II. Is Ricky Chase entitled to Eighth Amendment Protection under Atkins?

The Issue Before Us. ¶45. The only issue in Chase's Motion to Amend Successive Application is his claim that, because he is retarded, he cannot constitutionally be executed. However, we reiterate that the issue before this Court in this case is somewhat different. It is not our function to determine whether Chase is mentally retarded. We are required to determine whether to allow Chase to amend his Successive Application, and proceed in the trial court with his Motion to Vacate Death Sentence, that is to say, his claim that he is mentally retarded.

12
Foster, 848 So. 2d at 175. See n.4 and accompanying text, supra.

13
Russell v. State, 849 So. 2d 95, 149 (Miss. 2003). Willie C. Russell was convicted of
capital murder, and sentenced to death. On direct appeal, this Court affirmed. On motion for post- conviction relief, Russell claimed to be mentally retarded. This Court granted Russell leave to proceed in the trial court for an Atkins hearing on the issue of his alleged mental retardation and possible exemption from the death penalty. Russell and Foster, were decided by this Court on the same day under separate opinions, both penned by Presiding Justice Waller. [End Page 14] ¶46. In arriving at our decision to grant the Successive Application and remand for a hearing, we take into account the fact that Chase had no reason to know at the time of his trial that a determination by the trial court that he was mentally retarded (even slightly) would spare him the death penalty. Additionally, Chase falls into the limited class of prisoners who filed their motions for an Atkins hearing prior to receiving procedural guidance from this Court. ¶47. Thus, because he has arguably demonstrated that his IQ falls within the range of possible mental retardation, and because he has presented an affidavit which asserts that he suffers from ?mild retardation,? we cannot constitutionally deny Chase the opportunity to present the issue to the trial court. It is at the trial court that all of the arguments presented by the State will be weighed along with other evidence presented, and a final determination will then be made as to whether Chase is mentally retarded and, thus, ineligible for execution.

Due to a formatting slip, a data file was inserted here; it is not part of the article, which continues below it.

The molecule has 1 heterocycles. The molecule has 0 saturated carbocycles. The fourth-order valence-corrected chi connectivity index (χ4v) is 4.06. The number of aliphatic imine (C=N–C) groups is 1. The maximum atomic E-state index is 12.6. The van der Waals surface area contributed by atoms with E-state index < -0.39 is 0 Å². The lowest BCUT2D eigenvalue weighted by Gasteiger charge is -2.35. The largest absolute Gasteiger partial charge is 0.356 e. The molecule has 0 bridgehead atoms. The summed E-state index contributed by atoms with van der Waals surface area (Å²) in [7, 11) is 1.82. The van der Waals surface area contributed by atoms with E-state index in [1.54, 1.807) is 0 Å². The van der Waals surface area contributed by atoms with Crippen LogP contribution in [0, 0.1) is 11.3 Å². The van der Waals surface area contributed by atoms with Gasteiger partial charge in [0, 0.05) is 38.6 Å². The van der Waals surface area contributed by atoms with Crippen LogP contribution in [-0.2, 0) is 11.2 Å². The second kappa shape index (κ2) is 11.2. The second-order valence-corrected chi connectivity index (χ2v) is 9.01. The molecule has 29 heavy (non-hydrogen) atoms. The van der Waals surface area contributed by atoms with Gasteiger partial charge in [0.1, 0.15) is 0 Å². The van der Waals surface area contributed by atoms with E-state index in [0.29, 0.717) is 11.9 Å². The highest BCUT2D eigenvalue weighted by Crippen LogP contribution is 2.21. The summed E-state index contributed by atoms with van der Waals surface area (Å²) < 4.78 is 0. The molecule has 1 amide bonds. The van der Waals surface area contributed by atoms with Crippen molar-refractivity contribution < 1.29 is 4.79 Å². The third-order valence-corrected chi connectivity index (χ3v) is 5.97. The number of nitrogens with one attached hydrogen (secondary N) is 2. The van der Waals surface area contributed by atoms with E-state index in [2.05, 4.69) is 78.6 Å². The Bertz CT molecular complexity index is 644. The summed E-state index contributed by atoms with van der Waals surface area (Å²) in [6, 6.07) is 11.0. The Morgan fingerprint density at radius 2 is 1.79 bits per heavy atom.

III. The Atkins Decision.
¶48. In order to fulfill our obligation to provide guidance to counsel and our trial courts, we now address the Atkins decision, the definition of mental retardation to be used in our courts, and the procedure to be used for Atkins claims. ¶49. We are bound by oath to ensure that this Court and our trial courts remain within Constitutional limits. This requires more than a mechanical application of the Atkins decision. Therefore, we begin by carefully evaluating, not only the holding in Atkins, but also the United States Supreme Court's basis and reasoning for that holding.

The Eighth Amendment to the United States Constitution.

[End Page 15] ¶50. At the core of theAtkins decision is the Eighth Amendment to the United States Constitution. The deceptively simple wording of that amendment is: ?Excessive bail shall not be required, nor excessive fines imposed, nor cruel and unusual punishments inflicted.? U.S. Const. amend. VIII. ¶51. This constitutional limit on governmental power to punish has been utilized by the courts on occasion to terminate cruel, brutal practices, and to reverse disproportionate and unjust sentences of incarceration. Some examples include a life sentence under a recidivist statute, where the crimes were shoplifting two cans of sardines, and stealing the money to pay for them;14 and handcuffing a prisoner who was already subdued to a hitching post for seven hours without water.15 ¶52. Although the Eighth Amendment has been applied to these, and numerous other non-capital prosecutions, its application to capital cases has been the most controversial.